Years ago I was working on a GNOME-integrated home router with davidz which sadly we never finished. One thing that was obvious to me in that moment of time was that I will not do another large scale project until I have better tooling. That was Builder’s genesis and device integration is what will make it truly useful to myself and others who love playing with GNU-friendly gadgets.

Now, building an IDE is a long process. There is a ton of code to write, trade-offs to work through, and persistence beyond what any reasonable programmer would voluntarily sign up for. But the ends justify the slog.

So what we’ve created is uninterestingly called “deviced”. It currently has three components. A deviced daemon lives on the target device that we’re interested in writing software for. A GObject-based libdeviced library provides access to discover and connect to devices and do interesting things on them. Lastly, devicectl is a readline-based command line tool that allows you to interact with these devices without having to write a program using libdeviced.

The APIs in libdeviced are appropriately abstracted so that we can provide different transports in the future. Currently, we only have network-based communication but we will implement a USB transport in the not-too-distant future. Other protocols such as SSH or custom micro-controllers can be added. Although something like SSH is more complex because it’d be the combination of both a protocol and how to run commands to get the intended effect, which is non-portable. It will be possible to support devices that do not run deviced, but that is currently out of scope.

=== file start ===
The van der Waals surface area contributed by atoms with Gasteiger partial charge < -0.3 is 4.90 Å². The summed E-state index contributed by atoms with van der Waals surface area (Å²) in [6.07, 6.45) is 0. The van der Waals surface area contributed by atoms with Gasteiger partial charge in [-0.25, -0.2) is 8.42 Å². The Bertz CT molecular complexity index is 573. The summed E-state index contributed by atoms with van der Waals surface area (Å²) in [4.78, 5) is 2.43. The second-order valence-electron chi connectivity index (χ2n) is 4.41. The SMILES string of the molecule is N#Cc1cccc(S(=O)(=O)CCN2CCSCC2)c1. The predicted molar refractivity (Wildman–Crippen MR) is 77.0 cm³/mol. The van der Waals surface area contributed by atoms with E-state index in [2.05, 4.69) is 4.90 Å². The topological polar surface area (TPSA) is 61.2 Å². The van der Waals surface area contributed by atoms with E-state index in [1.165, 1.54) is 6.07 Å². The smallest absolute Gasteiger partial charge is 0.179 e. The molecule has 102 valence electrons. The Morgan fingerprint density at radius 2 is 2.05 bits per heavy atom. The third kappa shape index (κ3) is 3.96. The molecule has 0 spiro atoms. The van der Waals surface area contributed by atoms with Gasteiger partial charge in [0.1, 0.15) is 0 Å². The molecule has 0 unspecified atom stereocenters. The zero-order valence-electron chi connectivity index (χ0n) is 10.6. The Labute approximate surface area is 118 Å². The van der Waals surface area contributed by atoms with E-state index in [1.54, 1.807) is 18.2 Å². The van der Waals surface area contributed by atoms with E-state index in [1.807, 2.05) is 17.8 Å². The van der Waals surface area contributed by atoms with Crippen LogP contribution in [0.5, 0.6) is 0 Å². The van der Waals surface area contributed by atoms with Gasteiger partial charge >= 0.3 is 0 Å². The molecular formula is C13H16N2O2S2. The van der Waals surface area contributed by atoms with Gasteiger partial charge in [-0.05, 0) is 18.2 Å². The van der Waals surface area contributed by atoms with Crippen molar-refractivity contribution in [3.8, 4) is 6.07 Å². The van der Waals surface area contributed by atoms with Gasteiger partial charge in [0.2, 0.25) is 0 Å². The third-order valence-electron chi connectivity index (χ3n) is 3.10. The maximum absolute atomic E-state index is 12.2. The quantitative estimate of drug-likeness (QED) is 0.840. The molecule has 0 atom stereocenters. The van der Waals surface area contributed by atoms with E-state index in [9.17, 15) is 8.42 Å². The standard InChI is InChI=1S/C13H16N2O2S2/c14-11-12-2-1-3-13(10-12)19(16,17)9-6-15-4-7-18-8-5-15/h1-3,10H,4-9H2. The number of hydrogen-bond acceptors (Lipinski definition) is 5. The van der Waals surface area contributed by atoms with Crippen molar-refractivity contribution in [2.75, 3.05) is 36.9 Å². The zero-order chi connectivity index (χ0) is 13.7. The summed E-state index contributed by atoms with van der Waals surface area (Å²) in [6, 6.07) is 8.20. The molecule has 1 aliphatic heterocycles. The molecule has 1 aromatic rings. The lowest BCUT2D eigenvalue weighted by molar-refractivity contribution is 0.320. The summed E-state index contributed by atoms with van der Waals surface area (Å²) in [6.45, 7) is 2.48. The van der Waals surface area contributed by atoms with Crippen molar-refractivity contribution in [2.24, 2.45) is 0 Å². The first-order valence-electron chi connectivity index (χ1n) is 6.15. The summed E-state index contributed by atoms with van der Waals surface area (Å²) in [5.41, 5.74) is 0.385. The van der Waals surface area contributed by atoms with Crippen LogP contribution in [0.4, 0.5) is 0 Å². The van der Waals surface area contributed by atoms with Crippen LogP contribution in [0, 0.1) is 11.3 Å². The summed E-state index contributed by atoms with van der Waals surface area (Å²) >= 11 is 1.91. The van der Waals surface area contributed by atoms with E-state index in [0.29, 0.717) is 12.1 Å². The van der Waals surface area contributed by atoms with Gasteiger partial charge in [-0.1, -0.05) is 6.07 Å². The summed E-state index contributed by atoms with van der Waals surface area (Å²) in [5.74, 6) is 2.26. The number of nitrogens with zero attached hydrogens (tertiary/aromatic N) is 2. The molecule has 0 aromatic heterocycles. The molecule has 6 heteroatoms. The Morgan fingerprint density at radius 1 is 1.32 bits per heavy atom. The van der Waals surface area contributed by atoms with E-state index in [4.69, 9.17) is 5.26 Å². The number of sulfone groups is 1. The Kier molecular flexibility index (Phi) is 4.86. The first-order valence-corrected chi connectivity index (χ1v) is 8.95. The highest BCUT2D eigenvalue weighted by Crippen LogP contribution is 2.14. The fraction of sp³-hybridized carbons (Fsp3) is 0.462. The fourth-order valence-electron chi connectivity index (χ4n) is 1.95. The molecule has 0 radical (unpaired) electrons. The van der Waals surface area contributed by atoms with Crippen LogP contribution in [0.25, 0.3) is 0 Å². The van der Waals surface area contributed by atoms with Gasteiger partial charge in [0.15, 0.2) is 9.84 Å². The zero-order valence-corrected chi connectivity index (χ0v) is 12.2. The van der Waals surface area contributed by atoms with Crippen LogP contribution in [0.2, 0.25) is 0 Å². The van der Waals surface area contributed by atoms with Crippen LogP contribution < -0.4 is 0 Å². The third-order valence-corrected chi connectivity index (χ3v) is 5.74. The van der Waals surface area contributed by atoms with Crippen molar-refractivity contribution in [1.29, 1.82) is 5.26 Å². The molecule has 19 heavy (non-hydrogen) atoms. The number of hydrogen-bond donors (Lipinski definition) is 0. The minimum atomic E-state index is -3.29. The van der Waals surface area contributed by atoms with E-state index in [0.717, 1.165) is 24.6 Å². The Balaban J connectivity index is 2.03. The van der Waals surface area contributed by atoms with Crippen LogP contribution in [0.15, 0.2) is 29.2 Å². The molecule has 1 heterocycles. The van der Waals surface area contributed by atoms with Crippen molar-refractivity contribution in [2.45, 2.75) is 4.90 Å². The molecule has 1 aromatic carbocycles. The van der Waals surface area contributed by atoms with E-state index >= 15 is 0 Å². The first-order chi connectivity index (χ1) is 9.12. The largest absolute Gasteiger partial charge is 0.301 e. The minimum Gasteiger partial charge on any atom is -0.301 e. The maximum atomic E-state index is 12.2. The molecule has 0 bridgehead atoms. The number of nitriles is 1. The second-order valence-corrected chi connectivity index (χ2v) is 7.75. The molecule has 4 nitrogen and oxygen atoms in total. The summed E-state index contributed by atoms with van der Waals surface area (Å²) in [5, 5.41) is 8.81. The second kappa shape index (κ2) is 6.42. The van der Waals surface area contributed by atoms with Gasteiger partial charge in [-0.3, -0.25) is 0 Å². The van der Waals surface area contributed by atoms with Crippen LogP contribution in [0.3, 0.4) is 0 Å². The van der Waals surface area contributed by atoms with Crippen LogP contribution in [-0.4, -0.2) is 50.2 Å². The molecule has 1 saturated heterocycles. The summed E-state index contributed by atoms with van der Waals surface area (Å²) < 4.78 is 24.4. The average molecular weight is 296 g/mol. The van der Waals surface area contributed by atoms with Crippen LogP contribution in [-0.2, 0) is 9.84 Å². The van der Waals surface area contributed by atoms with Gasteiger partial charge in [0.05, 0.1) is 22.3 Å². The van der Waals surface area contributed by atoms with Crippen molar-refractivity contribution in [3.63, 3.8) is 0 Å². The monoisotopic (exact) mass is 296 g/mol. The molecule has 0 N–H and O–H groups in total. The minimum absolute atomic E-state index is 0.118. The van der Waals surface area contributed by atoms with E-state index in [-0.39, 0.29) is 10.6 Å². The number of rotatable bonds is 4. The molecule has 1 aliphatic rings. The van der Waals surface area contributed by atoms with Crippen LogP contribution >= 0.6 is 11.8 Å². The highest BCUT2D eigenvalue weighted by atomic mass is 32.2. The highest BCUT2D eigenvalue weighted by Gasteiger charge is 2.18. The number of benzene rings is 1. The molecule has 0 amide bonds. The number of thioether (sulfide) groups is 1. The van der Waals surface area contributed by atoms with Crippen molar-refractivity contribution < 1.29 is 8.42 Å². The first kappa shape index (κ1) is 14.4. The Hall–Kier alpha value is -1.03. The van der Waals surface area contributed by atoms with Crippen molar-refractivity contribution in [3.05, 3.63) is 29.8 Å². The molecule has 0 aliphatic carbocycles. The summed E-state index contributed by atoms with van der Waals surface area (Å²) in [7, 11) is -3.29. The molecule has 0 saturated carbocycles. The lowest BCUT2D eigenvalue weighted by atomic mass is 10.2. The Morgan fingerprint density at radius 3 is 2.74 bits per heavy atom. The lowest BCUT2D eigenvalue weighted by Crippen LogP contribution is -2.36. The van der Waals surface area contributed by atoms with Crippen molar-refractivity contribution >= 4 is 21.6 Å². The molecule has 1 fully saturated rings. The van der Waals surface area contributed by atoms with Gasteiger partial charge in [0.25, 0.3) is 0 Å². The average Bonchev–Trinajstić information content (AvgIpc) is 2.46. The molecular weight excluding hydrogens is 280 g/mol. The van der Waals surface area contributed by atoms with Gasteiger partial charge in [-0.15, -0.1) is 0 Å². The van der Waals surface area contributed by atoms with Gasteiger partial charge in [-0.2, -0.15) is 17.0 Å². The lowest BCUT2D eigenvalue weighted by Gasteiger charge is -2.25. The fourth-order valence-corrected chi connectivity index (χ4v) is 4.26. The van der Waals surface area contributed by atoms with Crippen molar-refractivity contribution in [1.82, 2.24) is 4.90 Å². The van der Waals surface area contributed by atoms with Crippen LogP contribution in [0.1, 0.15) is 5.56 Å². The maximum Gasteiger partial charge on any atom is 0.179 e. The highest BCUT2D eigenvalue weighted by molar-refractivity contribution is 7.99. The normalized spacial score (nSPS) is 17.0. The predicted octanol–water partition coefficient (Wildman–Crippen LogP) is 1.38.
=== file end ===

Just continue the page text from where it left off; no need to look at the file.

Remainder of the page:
To allow devices to be discover-able, deviced will broadcast it’s presence using mDNS on networks it is configured to listen (based on network-manager connection UUID). Long term my goal is that you can configure deviced access in Control Center, similar to “Sharing and Privacy”. The network protocol is rather simple as it’s just JSON-RPC over TLS with self-signed certificates. When a client connects to the daemon, a gnome-shell notification is presented allowing you to accept the connection. At that point, the client certificate is saved for future validation.